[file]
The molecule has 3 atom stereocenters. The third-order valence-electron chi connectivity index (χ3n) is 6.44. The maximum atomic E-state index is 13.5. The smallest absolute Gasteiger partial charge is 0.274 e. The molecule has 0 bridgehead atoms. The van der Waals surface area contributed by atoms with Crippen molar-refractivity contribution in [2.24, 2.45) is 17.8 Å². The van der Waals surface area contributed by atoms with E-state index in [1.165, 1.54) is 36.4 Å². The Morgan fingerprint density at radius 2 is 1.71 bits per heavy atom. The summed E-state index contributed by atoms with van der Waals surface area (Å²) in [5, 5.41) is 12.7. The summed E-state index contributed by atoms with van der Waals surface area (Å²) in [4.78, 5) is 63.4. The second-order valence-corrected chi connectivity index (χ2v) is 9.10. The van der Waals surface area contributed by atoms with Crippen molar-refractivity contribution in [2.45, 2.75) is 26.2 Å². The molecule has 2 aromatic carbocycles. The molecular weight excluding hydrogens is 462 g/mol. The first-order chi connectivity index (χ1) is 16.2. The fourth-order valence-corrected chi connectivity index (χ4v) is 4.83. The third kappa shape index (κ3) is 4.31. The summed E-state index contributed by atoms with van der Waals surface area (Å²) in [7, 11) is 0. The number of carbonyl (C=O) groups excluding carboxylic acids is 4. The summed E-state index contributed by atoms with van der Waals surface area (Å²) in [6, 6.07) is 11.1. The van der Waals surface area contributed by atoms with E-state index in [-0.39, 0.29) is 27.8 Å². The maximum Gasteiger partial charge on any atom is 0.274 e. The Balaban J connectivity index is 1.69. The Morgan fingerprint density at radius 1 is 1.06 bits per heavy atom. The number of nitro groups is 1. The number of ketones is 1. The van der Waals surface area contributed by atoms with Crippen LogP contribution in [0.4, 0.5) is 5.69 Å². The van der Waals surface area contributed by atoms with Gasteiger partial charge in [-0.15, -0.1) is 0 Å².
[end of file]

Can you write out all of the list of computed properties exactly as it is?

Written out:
The molecule has 3 atom stereocenters. The third-order valence-electron chi connectivity index (χ3n) is 6.44. The maximum atomic E-state index is 13.5. The smallest absolute Gasteiger partial charge is 0.274 e. The molecule has 0 bridgehead atoms. The van der Waals surface area contributed by atoms with Crippen molar-refractivity contribution in [2.24, 2.45) is 17.8 Å². The van der Waals surface area contributed by atoms with E-state index in [1.165, 1.54) is 36.4 Å². The Morgan fingerprint density at radius 2 is 1.71 bits per heavy atom. The summed E-state index contributed by atoms with van der Waals surface area (Å²) in [5, 5.41) is 12.7. The summed E-state index contributed by atoms with van der Waals surface area (Å²) in [4.78, 5) is 63.4. The second-order valence-corrected chi connectivity index (χ2v) is 9.10. The van der Waals surface area contributed by atoms with Crippen molar-refractivity contribution in [2.45, 2.75) is 26.2 Å². The molecule has 2 aromatic carbocycles. The molecular weight excluding hydrogens is 462 g/mol. The first-order chi connectivity index (χ1) is 16.2. The fourth-order valence-corrected chi connectivity index (χ4v) is 4.83. The third kappa shape index (κ3) is 4.31. The summed E-state index contributed by atoms with van der Waals surface area (Å²) in [7, 11) is 0. The number of carbonyl (C=O) groups excluding carboxylic acids is 4. The summed E-state index contributed by atoms with van der Waals surface area (Å²) in [6, 6.07) is 11.1. The van der Waals surface area contributed by atoms with E-state index in [-0.39, 0.29) is 27.8 Å². The maximum Gasteiger partial charge on any atom is 0.274 e. The Balaban J connectivity index is 1.69. The Morgan fingerprint density at radius 1 is 1.06 bits per heavy atom. The number of nitro groups is 1. The number of ketones is 1. The van der Waals surface area contributed by atoms with Crippen LogP contribution in [0.4, 0.5) is 5.69 Å². The van der Waals surface area contributed by atoms with Gasteiger partial charge in [-0.15, -0.1) is 0 Å².